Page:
Corporate Internet ouchage21 Feb 2007
I don’t know what kind of Internet access work are using (well, I know who they’re using: it’s not quite the same), but they should seriously think about changing things around a bit. Aside from wierd peering issues a few months back, now they’ve just dropped off the face of the planet for *counts* I think about three days now. Predictably, someone is pointing the finger at Telstra.
Everyone always points at Telstra. Customers don’t care whose fault it is — they’re paying whomever to provide a reliable service, not Telstra. Upstream contracts/networks are someone elses’ responsibility altogether!
It’s pretty abysmal that it takes three days to get Internet servicing more than 100 people working again… Sigh.
I’m here at home on perfectly functional Internet, but the things I’ve needed to do the last few days have involved the project website which has been equally unavailable. If I were a full time employee I’d have been paid for two days of doing nothing this week… why don’t people take redundancy a bit more seriously?!
It also may or may not be diplomatic for me to whinge about the corporate VoIP service they’re using at this point… it’s still working (presumably a separate link altogether), but it sounds like a really bad pre-DECT-era cordless telephone service, and that’s when your ears aren’t being blasted by the sounds of a modem as you dial in.
Grumble grumble. I might delete this post later if I think better of it… for the minute, suffice to say Josh is in a pretty bad mood about quality of service he’s meant to be depending upon. I learnt last week that I don’t have the freedom to negotiate service contracts (yes, even where none expressly providing that kind of service yet exist — think mobiles…) which made me a little upset (because I thought I’d done really well talking with a certain vendor who will remain nameless), but saw the point of it all. But when reliability gets this bad, for an all-online venture, I am afraid to entrust hosting to that kind of environment. You can get really good hosting in Oz for way under $300/month (and even less if you’re prepared to commit to contracts, because that’s the way most Aussie providers do things) — not necessarily myth-of-the-nines hosting (SegPub are one hosting company with a really good rep, but they only do a 99.5% SLA), but waaay better than three days of downtime in a month.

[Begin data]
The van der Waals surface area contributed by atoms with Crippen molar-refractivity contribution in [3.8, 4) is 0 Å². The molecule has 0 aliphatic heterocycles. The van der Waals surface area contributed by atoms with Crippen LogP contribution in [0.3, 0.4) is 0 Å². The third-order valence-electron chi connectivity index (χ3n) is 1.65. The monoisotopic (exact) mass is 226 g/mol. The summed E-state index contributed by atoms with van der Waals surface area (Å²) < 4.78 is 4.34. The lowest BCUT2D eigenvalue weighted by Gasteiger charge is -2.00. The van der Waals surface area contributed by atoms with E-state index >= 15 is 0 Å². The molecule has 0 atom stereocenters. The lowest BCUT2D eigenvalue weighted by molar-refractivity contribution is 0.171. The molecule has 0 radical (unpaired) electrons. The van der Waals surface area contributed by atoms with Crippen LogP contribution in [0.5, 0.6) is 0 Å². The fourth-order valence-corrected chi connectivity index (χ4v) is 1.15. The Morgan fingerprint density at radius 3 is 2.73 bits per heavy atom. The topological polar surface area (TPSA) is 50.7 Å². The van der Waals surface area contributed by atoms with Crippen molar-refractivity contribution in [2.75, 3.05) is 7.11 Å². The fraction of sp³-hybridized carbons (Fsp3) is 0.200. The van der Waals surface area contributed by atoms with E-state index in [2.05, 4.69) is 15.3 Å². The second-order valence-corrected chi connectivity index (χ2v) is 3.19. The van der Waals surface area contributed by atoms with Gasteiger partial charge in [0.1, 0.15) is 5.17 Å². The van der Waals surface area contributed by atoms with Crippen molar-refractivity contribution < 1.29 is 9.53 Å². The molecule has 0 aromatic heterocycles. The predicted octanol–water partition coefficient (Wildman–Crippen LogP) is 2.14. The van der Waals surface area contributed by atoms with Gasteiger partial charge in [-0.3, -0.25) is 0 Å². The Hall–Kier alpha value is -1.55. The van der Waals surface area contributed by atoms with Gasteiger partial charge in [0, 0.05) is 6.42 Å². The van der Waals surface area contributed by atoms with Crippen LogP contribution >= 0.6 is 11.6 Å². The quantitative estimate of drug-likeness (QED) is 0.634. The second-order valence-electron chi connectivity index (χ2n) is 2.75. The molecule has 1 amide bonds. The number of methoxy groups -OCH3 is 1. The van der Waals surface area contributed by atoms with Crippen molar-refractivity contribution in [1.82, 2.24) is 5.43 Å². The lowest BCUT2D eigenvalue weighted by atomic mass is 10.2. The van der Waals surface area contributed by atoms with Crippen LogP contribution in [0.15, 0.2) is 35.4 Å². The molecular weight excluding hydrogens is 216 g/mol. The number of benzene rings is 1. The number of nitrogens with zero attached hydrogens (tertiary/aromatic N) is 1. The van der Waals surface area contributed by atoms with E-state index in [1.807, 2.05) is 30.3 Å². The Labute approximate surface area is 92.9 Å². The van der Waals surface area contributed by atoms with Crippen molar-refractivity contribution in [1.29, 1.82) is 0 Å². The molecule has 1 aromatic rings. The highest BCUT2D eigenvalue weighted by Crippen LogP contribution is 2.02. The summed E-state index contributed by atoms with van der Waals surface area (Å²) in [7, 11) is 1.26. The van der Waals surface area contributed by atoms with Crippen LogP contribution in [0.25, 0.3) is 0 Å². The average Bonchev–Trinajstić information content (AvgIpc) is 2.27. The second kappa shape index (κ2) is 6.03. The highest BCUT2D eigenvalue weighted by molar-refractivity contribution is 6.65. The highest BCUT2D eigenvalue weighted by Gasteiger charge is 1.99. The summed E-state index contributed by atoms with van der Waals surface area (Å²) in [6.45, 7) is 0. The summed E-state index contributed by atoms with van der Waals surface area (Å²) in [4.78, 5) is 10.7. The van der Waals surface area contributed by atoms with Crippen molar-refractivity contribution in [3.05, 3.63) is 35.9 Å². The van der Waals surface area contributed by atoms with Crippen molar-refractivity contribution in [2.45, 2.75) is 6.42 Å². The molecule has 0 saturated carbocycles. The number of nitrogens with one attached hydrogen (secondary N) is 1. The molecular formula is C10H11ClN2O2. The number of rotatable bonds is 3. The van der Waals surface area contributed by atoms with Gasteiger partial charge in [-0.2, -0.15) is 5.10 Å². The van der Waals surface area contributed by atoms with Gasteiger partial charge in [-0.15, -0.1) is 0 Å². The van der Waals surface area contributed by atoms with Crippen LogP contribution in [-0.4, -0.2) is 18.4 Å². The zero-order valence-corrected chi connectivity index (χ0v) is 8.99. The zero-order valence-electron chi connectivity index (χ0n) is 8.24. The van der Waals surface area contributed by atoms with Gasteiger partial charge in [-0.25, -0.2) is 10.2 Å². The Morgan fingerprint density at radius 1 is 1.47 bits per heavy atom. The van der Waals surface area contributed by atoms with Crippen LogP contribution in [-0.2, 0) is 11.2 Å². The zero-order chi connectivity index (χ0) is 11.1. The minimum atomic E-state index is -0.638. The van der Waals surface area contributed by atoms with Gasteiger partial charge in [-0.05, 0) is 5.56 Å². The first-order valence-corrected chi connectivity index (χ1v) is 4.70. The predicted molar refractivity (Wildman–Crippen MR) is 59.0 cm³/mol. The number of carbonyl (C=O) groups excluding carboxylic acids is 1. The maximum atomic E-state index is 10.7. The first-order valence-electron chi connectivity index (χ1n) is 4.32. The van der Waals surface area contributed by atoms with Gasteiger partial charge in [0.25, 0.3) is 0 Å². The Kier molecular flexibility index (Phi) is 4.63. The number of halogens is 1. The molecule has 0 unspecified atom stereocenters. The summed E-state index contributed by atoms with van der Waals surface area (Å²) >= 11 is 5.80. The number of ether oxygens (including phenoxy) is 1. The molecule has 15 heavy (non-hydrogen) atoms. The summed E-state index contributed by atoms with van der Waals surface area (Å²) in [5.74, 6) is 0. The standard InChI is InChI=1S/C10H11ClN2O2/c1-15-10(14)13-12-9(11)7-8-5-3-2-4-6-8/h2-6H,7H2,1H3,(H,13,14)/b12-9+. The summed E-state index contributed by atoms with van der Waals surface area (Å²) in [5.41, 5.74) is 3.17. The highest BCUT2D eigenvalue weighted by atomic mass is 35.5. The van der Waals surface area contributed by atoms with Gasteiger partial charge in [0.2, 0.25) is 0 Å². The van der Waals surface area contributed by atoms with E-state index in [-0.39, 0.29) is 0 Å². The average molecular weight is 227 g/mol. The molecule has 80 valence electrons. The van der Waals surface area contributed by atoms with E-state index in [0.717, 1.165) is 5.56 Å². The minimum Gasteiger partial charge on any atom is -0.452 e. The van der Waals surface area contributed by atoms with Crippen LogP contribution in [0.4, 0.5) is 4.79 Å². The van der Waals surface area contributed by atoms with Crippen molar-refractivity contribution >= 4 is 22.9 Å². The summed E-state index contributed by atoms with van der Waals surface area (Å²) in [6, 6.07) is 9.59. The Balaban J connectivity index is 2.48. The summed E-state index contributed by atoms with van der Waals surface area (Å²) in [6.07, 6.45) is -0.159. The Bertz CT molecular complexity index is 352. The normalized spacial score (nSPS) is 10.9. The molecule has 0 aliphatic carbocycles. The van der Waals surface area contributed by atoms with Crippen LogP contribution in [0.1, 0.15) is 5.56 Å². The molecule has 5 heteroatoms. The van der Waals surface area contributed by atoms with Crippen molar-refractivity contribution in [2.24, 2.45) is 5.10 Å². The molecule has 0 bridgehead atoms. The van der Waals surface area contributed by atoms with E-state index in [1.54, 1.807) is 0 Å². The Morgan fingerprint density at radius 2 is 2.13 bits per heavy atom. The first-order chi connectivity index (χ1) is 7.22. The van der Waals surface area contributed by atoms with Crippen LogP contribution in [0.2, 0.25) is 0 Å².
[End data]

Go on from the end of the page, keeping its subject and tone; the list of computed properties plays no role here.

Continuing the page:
In case you were wondering, that works out to about 90% availability per annum. And it’s not necessarily going to flake out at times no-one is using it, and, given the demographic, it’s not an office-hours-only kind of service. And I wouldn’t be looking at alternate service providers because…?
(Yeah I’ll probably pull this article soon… just wanted to whine.)